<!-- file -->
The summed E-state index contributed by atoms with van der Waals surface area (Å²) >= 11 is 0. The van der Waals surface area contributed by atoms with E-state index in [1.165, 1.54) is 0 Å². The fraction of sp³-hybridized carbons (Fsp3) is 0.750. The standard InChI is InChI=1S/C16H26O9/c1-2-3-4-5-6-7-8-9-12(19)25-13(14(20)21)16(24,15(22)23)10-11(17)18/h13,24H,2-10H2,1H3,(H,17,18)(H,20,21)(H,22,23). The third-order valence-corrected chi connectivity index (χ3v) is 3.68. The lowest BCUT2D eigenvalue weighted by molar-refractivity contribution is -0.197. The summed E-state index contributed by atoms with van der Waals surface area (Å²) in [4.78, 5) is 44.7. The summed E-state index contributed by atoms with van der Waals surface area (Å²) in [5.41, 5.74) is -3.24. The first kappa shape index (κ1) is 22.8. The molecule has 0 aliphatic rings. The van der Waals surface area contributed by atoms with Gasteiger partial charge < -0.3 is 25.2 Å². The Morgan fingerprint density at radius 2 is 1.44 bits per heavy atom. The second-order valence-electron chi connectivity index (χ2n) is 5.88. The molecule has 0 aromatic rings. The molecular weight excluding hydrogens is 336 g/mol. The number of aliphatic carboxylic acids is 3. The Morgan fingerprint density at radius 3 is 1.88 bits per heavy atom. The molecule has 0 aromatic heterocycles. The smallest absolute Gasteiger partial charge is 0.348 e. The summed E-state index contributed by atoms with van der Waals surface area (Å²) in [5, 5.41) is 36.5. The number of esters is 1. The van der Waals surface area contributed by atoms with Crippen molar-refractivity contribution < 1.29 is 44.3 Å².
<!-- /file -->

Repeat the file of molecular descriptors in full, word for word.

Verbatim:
The summed E-state index contributed by atoms with van der Waals surface area (Å²) >= 11 is 0. The van der Waals surface area contributed by atoms with E-state index in [1.165, 1.54) is 0 Å². The fraction of sp³-hybridized carbons (Fsp3) is 0.750. The standard InChI is InChI=1S/C16H26O9/c1-2-3-4-5-6-7-8-9-12(19)25-13(14(20)21)16(24,15(22)23)10-11(17)18/h13,24H,2-10H2,1H3,(H,17,18)(H,20,21)(H,22,23). The third-order valence-corrected chi connectivity index (χ3v) is 3.68. The lowest BCUT2D eigenvalue weighted by molar-refractivity contribution is -0.197. The summed E-state index contributed by atoms with van der Waals surface area (Å²) in [4.78, 5) is 44.7. The summed E-state index contributed by atoms with van der Waals surface area (Å²) in [5.41, 5.74) is -3.24. The first kappa shape index (κ1) is 22.8. The molecule has 0 aliphatic rings. The van der Waals surface area contributed by atoms with Gasteiger partial charge < -0.3 is 25.2 Å². The Morgan fingerprint density at radius 2 is 1.44 bits per heavy atom. The second-order valence-electron chi connectivity index (χ2n) is 5.88. The molecule has 0 aromatic rings. The molecular weight excluding hydrogens is 336 g/mol. The number of aliphatic carboxylic acids is 3. The Morgan fingerprint density at radius 3 is 1.88 bits per heavy atom. The molecule has 0 aromatic heterocycles. The smallest absolute Gasteiger partial charge is 0.348 e. The summed E-state index contributed by atoms with van der Waals surface area (Å²) in [5, 5.41) is 36.5. The number of esters is 1. The van der Waals surface area contributed by atoms with Crippen molar-refractivity contribution < 1.29 is 44.3 Å².